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"The Dynasty" doesn't seem to be for Patriots fans ... so who's the intended audience?

Sports Final: Jerod Mayo's staff is introduced and what the Patriots will be looking for at NFL Comb
Sports Final: Jerod Mayo's staff is introduced and what the Patriots will be looking for at NFL Comb 06:54

BOSTON -- Ostensibly, the 10-part docuseries called "The Dynasty" was made to tell the story of ... the dynasty. The reason the Patriots, Bill Belichick, Tom Brady and Robert Kraft became globally famous, divisive figures in the world of sports was rooted in the fact that the team came out of nowhere to win three Super Bowls in four years, remaining dominant and perpetually relevant for a decade, and then winning three more Super Bowls in another five-year span.

Yet through six episodes, the "dynasty" portion of "The Dynasty" has clearly taken a back seat. And it's fair to wonder whom exactly the show is being made for.

At this point, it doesn't feel like Patriots fans are the target market. After buzzing through two Super Bowl-winning seasons in just three minutes, the series made a sharp pivot. After briefly spotlighting the playoff losses in 2005 in Denver and in 2006 in Indianapolis, an entire episode was dedicated to Spygate and the loss of a perfect season in Super Bowl XLII. 

The fifth episode focused entirely on Brady's season-ending injury in 2008, Matt Cassel's work in a playoff-less season, and the frustrations of the 2009 season. 

The sixth episode was all about Aaron Hernandez.

Next week, it'll be a DeflateGate episode. 

Included in that episode and beyond, the Patriots get back to winning Super Bowls, but not without a heavy series focus on the strain that the Jimmy Garoppolo selection put on Brady and Belichick's relationship. Even the 28-3 Super Bowl comeback against the Falcons -- arguably the greatest team and individual feat in NFL history -- is presented in a way that has a dark cloud hovering above it, portending the doom of an inevitable "collision" between Brady and Belichick. After that, there's one more Super Bowl to be won, but there will be a whole lot of focus on Malcolm Butler and the Super Bowl loss to the Eagles leading up to the dynasty train finally coming off the tracks.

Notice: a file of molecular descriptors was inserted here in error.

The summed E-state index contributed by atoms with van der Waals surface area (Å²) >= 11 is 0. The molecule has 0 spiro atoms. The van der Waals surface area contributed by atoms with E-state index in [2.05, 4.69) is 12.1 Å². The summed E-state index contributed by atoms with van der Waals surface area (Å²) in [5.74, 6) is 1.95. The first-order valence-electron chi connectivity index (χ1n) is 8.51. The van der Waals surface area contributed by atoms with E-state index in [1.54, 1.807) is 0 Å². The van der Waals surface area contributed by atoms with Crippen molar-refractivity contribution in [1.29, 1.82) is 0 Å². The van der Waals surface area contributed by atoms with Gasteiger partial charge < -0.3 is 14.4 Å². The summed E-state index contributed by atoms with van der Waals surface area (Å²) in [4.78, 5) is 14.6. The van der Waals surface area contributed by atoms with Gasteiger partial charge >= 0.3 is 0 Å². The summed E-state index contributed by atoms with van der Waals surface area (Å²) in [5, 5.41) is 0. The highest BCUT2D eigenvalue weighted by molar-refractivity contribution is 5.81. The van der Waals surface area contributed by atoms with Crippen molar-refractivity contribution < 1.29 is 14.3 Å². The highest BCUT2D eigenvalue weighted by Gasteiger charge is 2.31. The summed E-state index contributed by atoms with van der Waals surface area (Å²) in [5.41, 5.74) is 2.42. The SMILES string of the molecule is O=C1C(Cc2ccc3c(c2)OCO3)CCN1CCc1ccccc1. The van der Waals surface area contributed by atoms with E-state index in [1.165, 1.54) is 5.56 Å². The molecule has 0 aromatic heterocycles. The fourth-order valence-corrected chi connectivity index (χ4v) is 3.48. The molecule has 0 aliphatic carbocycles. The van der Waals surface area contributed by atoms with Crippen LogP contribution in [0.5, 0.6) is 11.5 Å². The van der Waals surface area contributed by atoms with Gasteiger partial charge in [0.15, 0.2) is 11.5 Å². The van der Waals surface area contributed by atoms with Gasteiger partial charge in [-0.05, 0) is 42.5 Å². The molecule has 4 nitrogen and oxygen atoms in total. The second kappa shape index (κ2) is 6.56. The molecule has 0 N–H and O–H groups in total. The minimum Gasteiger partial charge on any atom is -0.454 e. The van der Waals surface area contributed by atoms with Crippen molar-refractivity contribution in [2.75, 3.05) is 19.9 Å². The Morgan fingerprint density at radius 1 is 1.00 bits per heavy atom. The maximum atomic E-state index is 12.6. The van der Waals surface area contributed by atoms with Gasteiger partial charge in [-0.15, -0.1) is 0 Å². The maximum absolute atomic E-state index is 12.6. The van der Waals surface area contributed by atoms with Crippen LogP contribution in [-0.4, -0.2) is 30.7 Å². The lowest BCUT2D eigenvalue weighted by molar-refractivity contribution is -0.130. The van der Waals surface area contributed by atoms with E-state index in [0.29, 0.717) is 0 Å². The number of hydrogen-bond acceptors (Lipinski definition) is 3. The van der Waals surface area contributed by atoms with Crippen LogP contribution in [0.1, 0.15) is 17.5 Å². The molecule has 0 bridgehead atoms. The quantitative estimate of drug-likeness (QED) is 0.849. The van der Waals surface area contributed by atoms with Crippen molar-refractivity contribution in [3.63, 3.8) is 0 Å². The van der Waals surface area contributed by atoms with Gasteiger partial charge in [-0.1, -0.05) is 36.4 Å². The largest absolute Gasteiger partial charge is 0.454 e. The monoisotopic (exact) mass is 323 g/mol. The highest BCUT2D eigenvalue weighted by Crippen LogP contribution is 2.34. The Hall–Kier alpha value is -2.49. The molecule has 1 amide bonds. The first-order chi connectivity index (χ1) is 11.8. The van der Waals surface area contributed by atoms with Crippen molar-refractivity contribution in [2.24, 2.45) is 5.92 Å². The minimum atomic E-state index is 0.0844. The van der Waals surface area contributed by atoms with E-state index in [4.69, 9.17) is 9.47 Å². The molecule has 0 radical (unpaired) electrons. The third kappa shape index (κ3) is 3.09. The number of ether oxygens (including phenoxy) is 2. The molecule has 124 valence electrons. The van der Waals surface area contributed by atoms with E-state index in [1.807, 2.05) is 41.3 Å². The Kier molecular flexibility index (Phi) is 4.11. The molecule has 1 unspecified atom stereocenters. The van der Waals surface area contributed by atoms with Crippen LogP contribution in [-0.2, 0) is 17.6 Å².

On the one hand, Patriots fans who followed the early days of the dynasty don't need to rehash everything from, say, the 2003 and 2004 seasons. We know the Lawyer Milloy trade shocked the locker room, we know Rodney Harrison sparked the defense, we know the team went on a 21-game winning streak, we know Brady won the 2004 AFC championship with a 103-degree fever, etc., etc., etc. Sitting through all of that again after so many documentaries and NFL Films specials have covered it would feel like overkill.

Yet for any Patriots fans born after the early '90s who've never collected championship DVDs, plenty of the stories from those Super Bowl seasons certainly would have been new information. Those seasons definitely would have been more important to the story of "The Dynasty" than the 2008 season, which got its own episode. 

And for as fun as it may be for "haters" of the Patriots to bask in the negative stories like Spygate/DeflateGate/Malcolm Butler/etc., are Colts fans or Jets fans going to sit around and watch a 10-part docuseries on the Patriots? That feels unlikely. 

So if it's not really for Patriots fans but also not really for the average NFL fan ... who is it for?

Social media has largely criticized the series as a vanity project for Kraft.

It's been evident since the first trailer dropped that the series would be focusing heavily on the drama, the friction, and ultimately the divorce that ended the near-20-year run atop the NFL. Plenty of that makes perfect sense, as drama tends to drive viewership, no matter what the subject may be. It's just that the reason the end was so fascinating is because everything that transpired before it was so off the charts, so unprecedented, so phenomenal that it's simply wrong to gloss over so much of the glory days. It leaves viewers in the dark, forcing them to fill in a few too many blanks for "The Dynasty" to serve as anything close to a complete history of the actual dynasty.

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